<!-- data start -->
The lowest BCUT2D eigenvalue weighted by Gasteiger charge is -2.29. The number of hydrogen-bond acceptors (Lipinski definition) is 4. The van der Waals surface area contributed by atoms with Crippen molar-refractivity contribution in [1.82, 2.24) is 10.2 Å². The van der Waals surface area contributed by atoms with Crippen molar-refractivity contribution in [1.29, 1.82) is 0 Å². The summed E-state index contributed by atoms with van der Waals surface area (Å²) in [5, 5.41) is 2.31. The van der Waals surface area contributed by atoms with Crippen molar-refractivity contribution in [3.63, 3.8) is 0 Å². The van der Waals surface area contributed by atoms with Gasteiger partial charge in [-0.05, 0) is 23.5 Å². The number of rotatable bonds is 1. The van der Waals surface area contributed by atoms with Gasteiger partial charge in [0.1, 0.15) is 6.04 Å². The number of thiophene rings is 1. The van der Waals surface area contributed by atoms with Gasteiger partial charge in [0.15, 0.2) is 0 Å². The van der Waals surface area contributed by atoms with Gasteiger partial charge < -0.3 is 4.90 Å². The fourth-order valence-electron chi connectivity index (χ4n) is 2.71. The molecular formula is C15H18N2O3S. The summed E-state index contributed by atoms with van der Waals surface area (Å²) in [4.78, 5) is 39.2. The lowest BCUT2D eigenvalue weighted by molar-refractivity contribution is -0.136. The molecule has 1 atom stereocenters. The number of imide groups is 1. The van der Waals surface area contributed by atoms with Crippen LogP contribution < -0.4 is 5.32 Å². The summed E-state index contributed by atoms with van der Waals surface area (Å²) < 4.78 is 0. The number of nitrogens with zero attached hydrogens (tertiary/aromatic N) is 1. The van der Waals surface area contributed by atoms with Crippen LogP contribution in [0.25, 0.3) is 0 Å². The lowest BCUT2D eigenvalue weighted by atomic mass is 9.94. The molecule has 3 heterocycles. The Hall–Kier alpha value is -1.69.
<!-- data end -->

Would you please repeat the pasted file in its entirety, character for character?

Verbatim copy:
The lowest BCUT2D eigenvalue weighted by Gasteiger charge is -2.29. The number of hydrogen-bond acceptors (Lipinski definition) is 4. The van der Waals surface area contributed by atoms with Crippen molar-refractivity contribution in [1.82, 2.24) is 10.2 Å². The van der Waals surface area contributed by atoms with Crippen molar-refractivity contribution in [1.29, 1.82) is 0 Å². The summed E-state index contributed by atoms with van der Waals surface area (Å²) in [5, 5.41) is 2.31. The van der Waals surface area contributed by atoms with Crippen molar-refractivity contribution in [3.63, 3.8) is 0 Å². The van der Waals surface area contributed by atoms with Gasteiger partial charge in [-0.05, 0) is 23.5 Å². The number of rotatable bonds is 1. The van der Waals surface area contributed by atoms with Gasteiger partial charge in [0.1, 0.15) is 6.04 Å². The number of thiophene rings is 1. The van der Waals surface area contributed by atoms with Gasteiger partial charge in [0.15, 0.2) is 0 Å². The van der Waals surface area contributed by atoms with Gasteiger partial charge < -0.3 is 4.90 Å². The fourth-order valence-electron chi connectivity index (χ4n) is 2.71. The molecular formula is C15H18N2O3S. The summed E-state index contributed by atoms with van der Waals surface area (Å²) in [4.78, 5) is 39.2. The lowest BCUT2D eigenvalue weighted by molar-refractivity contribution is -0.136. The molecule has 1 atom stereocenters. The number of imide groups is 1. The van der Waals surface area contributed by atoms with Crippen LogP contribution < -0.4 is 5.32 Å². The summed E-state index contributed by atoms with van der Waals surface area (Å²) < 4.78 is 0. The number of nitrogens with zero attached hydrogens (tertiary/aromatic N) is 1. The van der Waals surface area contributed by atoms with Crippen LogP contribution in [0.25, 0.3) is 0 Å². The lowest BCUT2D eigenvalue weighted by atomic mass is 9.94. The molecule has 3 heterocycles. The Hall–Kier alpha value is -1.69.